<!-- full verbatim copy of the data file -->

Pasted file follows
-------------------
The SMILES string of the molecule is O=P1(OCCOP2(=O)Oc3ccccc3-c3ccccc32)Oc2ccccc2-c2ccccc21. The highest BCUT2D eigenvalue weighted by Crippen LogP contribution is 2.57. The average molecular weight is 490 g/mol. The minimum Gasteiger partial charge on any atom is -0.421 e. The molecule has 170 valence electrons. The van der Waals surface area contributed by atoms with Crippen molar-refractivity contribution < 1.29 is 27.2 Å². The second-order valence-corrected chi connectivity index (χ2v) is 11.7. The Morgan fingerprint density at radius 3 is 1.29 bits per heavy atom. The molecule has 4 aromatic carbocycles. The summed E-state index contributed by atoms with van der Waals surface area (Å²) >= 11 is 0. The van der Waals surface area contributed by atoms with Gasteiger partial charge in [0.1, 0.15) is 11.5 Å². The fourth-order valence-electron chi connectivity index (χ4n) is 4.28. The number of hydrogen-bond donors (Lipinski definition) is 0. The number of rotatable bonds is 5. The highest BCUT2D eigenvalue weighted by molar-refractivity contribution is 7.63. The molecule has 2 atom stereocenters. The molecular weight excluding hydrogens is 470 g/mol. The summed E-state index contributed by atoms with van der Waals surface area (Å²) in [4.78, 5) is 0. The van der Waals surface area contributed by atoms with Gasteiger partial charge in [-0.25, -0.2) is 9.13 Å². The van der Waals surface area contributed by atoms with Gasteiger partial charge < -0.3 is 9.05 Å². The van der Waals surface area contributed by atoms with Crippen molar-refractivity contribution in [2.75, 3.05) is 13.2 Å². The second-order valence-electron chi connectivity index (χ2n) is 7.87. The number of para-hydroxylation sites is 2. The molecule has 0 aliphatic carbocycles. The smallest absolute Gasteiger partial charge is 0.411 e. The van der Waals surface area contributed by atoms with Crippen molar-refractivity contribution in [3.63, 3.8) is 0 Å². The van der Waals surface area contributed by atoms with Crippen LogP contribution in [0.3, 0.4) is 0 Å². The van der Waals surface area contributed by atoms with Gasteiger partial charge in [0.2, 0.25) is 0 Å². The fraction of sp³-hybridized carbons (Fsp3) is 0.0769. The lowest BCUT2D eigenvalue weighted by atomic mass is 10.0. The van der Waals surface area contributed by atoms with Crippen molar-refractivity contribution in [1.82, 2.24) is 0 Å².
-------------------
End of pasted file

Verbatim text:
The SMILES string of the molecule is O=P1(OCCOP2(=O)Oc3ccccc3-c3ccccc32)Oc2ccccc2-c2ccccc21. The highest BCUT2D eigenvalue weighted by Crippen LogP contribution is 2.57. The average molecular weight is 490 g/mol. The minimum Gasteiger partial charge on any atom is -0.421 e. The molecule has 170 valence electrons. The van der Waals surface area contributed by atoms with Crippen molar-refractivity contribution < 1.29 is 27.2 Å². The second-order valence-corrected chi connectivity index (χ2v) is 11.7. The Morgan fingerprint density at radius 3 is 1.29 bits per heavy atom. The molecule has 4 aromatic carbocycles. The summed E-state index contributed by atoms with van der Waals surface area (Å²) >= 11 is 0. The van der Waals surface area contributed by atoms with Gasteiger partial charge in [0.1, 0.15) is 11.5 Å². The fourth-order valence-electron chi connectivity index (χ4n) is 4.28. The number of hydrogen-bond donors (Lipinski definition) is 0. The number of rotatable bonds is 5. The highest BCUT2D eigenvalue weighted by molar-refractivity contribution is 7.63. The molecule has 2 atom stereocenters. The molecular weight excluding hydrogens is 470 g/mol. The summed E-state index contributed by atoms with van der Waals surface area (Å²) in [4.78, 5) is 0. The van der Waals surface area contributed by atoms with Gasteiger partial charge in [-0.25, -0.2) is 9.13 Å². The van der Waals surface area contributed by atoms with Gasteiger partial charge < -0.3 is 9.05 Å². The van der Waals surface area contributed by atoms with Crippen molar-refractivity contribution in [2.75, 3.05) is 13.2 Å². The second-order valence-electron chi connectivity index (χ2n) is 7.87. The number of para-hydroxylation sites is 2. The molecule has 0 aliphatic carbocycles. The smallest absolute Gasteiger partial charge is 0.411 e. The van der Waals surface area contributed by atoms with Crippen molar-refractivity contribution in [3.63, 3.8) is 0 Å². The van der Waals surface area contributed by atoms with Crippen LogP contribution in [0.3, 0.4) is 0 Å². The van der Waals surface area contributed by atoms with Gasteiger partial charge in [0.2, 0.25) is 0 Å². The fraction of sp³-hybridized carbons (Fsp3) is 0.0769. The lowest BCUT2D eigenvalue weighted by atomic mass is 10.0. The van der Waals surface area contributed by atoms with Crippen molar-refractivity contribution in [1.82, 2.24) is 0 Å².